As you all know, I’m just getting started to get settled in Westport. Its lovely—and my little place is close enough to the ocean that I hear it all night.
I’ve started to meet and talk with people and get to know people. It’s a lovely little community, isolated, small, a little discouraged like the rest of the harbor. One of the things I am always listening for is how people talk about other people. Of course, we have all heard the conversations around immigration this week and the anger at “the illegals.”
And I’ve noticed that Westport, like all of our towns, has a word for people who are poor or who are experiencing homelessness. Derelicts. Now, of course, most people in Westport are poor, just like at least 50% of the harbor is poor. But we always reserve our words of derision for people who are more down and out than we are. In Aberdeen, its “the takers.” In Monte and Elma, its “the undesirables.” In Westport, it seems, its “the derelicts.”
And I started thinking. The word derelict refers to something abandoned—an abandoned home, an abandoned car, an abandoned ship. In this case, perhaps it refers to abandoned people in abandoned places.
Sometimes, on the harbor, like lots of other small towns, it can feel like the world is passing us by. Abandoned in this global race for money and power. Abandoned, after the world no longer needs our timber or our fish or our labor.
So, on to the gospel text this morning. None of you are probably surprised that our gospel text is one of my favorites. We use this text a lot to talk about how we should care for people in need and do the work of God in the world.
But I think its more than that. It is Jesus saying—the poor, the suffering, of the world? They are me. I am them. I take their side.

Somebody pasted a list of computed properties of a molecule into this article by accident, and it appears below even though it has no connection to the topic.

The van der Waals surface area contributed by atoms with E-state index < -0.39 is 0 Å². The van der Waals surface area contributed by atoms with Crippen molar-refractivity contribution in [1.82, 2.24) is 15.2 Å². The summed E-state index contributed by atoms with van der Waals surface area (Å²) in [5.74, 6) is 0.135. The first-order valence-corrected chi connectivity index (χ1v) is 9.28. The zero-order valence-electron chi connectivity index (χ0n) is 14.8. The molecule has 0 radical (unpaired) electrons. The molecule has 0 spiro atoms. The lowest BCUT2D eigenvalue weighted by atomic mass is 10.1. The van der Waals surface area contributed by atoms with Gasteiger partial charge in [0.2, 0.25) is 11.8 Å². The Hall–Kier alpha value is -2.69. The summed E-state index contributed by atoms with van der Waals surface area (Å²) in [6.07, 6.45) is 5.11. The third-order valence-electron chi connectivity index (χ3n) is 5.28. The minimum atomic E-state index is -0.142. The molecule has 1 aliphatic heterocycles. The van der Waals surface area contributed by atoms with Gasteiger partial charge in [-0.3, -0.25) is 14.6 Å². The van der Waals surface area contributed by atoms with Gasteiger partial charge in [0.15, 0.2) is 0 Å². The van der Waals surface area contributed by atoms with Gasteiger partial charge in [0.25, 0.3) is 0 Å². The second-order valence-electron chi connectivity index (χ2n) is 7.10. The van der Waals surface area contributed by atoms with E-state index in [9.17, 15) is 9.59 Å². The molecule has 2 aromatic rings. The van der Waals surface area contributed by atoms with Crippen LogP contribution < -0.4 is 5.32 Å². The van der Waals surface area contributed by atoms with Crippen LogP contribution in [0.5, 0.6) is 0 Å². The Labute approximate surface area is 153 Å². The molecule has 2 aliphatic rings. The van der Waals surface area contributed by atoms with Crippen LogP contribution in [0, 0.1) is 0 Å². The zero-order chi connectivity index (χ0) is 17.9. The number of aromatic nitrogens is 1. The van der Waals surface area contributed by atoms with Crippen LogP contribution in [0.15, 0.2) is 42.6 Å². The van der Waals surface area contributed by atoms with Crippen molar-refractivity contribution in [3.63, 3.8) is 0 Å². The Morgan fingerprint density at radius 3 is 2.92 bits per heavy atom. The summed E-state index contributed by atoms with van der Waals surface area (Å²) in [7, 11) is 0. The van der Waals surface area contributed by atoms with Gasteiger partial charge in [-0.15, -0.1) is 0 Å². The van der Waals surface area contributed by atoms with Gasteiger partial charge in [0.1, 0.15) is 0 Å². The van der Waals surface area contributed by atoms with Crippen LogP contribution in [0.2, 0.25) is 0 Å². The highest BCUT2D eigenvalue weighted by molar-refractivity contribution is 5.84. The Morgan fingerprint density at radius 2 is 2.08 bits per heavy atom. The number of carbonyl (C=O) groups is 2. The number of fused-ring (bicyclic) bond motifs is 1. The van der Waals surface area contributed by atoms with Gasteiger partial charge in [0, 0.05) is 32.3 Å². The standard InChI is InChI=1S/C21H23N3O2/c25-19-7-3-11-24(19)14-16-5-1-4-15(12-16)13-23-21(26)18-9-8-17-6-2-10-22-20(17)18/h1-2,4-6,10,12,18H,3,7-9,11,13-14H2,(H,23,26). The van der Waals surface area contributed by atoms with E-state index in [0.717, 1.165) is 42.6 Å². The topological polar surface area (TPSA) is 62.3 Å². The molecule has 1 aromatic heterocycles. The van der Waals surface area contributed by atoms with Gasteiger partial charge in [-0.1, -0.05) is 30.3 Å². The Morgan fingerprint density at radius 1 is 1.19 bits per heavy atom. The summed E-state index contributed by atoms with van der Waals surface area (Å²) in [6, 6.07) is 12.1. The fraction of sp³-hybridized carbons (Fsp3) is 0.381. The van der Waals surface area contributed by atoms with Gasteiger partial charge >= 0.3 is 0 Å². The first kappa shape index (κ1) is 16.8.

It seems fitting to me that this is Christ the King Sunday.
Christ, the Derelict King.
Christ, the King of the Abandoned.
The King of prisoners and derelicts, of sex workers and illegals.
Not the king of empires, whether the empires of Rome or old Europe, or even our own American empires.
The King instead of the common people, of the poor. The King of the hungry and sick. The Abandoned King of Abandoned People.
Matthew’s Jesus loves the language of apocalypse and of judgment. And so the Jesus of Matthew today draws us a picture. This Abandoned King, the ragged rabbi who calls himself a king, paints a picture of he himself judging the nations. Just imagine for a moment—this ragged, wandering rabbi who was born into a two bit town with a bad reputation, this preacher who will be arrested in just a day or two and executed—he claims that he will judge the nations.
And he doesn’t tell a story just of individual people who will go to heaven or go to hell. We like to read it this way, but that is not Jesus’ point. It’s the story of Jesus, the ragged rabbi, standing before all the people, all the nations of the world and entering into judgment. Those who have cared for their people, those who have healed the sick and fed and cared for their people, those who have visited and freed their prisoners—they have done it to Jesus himself. But those who have oppressed their people? Who have imprisoned them, who have left them hungry and naked, who have left them to die? They, they will be judged. God will not let them get away with harming others.